Salisbury Escape Rooms: FRAMED


Outside the room

Another pretty town and another escape room. This time we were in Salisbury for, you’ve guessed it, Salisbury Escape Rooms. I had high hopes for the game – I’d heard good things from previous players and I was also intrigued by the fact that it was run by a group of retired (I think) policemen who promised to use that experience to enhance the game. As we chatted to our host, it became apparent that the owners have been friends for a long time, playing in a band before they ran an escape room, and I definitely got the feeling that this was just as much a hobby as a business.

This is the third of the Salisbury games. Unlike most locations, they cycle through their rooms rapidly and only ever have one in play at any given time. I found that a particularly interesting decision because I’d say they have the space for two games, and I suspect many of their peers would have wedged the extra game in, but they’ve taken the decision to limit them to one. I think that says quite a lot about what they’re trying to do.


Accused of a crime you haven’t committed. Is all as it seems at the Wessex Serious Crime Squad?

Inside the room

The game starts with an introduction from a real policeman explaining the situation you’re in, and there’s some clever use of video to really bring the story home to you. First impressions last, and the professionalism and creativity of this briefing really stuck with me long after the game was over. Contrast that with my usual state of having forgotten the briefing before I’ve even entered the room.

The game is set inside a police station, which has a big impact on the set. While a prison cell might make for an exciting backdrop, police offices don’t, and ultimately that meant the sense of discovery wasn’t there. This is a hugely expansive game, probably one of the very biggest I’ve played, but I never really got that feeling of excitement through exploration. It feels harsh to criticise what was, when you came down to it, probably reasonably authentic design, but I think that sense of discovery is a big part of what makes escape rooms exciting, and this game missed out on that front.

One of my team mates has described a previous game at the same venue as a bit Crystal Maze-like. At the time, that really hadn’t made sense to me but, as the game progressed, that’s exactly how it felt. There’s this relentless pressure onwards with small self-contained games and a generally very linear flow. In terms of puzzles per minute, this was right up there at the top of the scale, leaving you almost breathless as they arrive thick and fast, right from the start. While that might sound intimidating, I think it actually works really well for beginners – the puzzles are fun but generally self-explanatory. You’re not going to have anything ridiculously hard and I don’t remember a single leap of logic.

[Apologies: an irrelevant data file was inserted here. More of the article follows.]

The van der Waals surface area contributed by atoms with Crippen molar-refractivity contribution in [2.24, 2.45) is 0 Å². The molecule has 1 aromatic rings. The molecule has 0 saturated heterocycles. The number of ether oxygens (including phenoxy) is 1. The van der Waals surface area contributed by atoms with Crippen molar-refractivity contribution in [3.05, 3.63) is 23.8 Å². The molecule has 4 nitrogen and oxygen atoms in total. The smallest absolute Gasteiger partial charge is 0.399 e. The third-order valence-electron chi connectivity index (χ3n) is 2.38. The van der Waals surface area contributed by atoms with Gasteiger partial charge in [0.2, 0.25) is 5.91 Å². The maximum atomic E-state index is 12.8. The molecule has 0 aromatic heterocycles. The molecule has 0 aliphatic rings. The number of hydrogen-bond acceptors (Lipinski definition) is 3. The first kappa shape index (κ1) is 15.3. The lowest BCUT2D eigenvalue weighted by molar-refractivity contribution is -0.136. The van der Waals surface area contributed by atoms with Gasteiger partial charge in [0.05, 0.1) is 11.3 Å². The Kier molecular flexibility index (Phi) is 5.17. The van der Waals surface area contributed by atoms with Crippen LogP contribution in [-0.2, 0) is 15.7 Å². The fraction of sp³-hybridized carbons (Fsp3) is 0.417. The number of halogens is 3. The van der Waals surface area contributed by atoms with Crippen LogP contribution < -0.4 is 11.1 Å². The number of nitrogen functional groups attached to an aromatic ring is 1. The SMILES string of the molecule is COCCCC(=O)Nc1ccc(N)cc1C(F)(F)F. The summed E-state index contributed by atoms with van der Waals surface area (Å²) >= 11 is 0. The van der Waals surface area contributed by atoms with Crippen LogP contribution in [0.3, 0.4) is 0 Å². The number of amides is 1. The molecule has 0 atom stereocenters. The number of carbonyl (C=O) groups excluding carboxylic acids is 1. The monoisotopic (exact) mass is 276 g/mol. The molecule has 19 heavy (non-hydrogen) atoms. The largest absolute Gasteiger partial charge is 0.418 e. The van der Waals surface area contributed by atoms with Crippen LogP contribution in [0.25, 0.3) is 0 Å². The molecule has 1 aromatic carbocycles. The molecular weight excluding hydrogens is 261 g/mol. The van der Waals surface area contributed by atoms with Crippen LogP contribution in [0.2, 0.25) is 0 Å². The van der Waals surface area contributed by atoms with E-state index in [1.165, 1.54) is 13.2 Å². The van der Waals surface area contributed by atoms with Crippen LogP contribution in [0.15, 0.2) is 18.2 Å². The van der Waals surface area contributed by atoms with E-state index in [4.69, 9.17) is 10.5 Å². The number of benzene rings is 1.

With so many puzzles, I’d have predicted a lot of repetition in the game, but that never came to pass. There was a huge amount of variety in what we had to do, including a couple of places where I encountered something entirely different from anything I’d seen before. So often, the puzzles were entirely on theme but in keeping with that Crystal Maze feel. They also had some that were unbridled, gratuitous fun.

The biggest problem with the game is the level of linearity. With relatively simple puzzles, there’s a significant risk with a bigger team that you might feel a bit of a passenger. That never felt the case with our team of three and the rapid pace we held throughout the game, but it’s worth bearing in mind if you’re thinking of taking along five or six people. Of course, the sheer number of puzzles means that it’s unlikely you’ll feel like you haven’t been fairly involved, so it’s not a showstopper.


We escaped in 31:03, picking up the necessary evidence to prove our innocence, without having taken a clue.

Verdict –

This was an action-packed, fun-filled sprint of a game, stuffed to the gunnels with fun and original puzzles. If you ignore the somewhat drab setting of the police offices and concentrate on the relentless flow of the game, you’ll have a great time inside the room.

I’d recommend three to four players if you’re experienced, and probably a limit of five even for first-timers.

Detailed Room Ratings

Wow! factor

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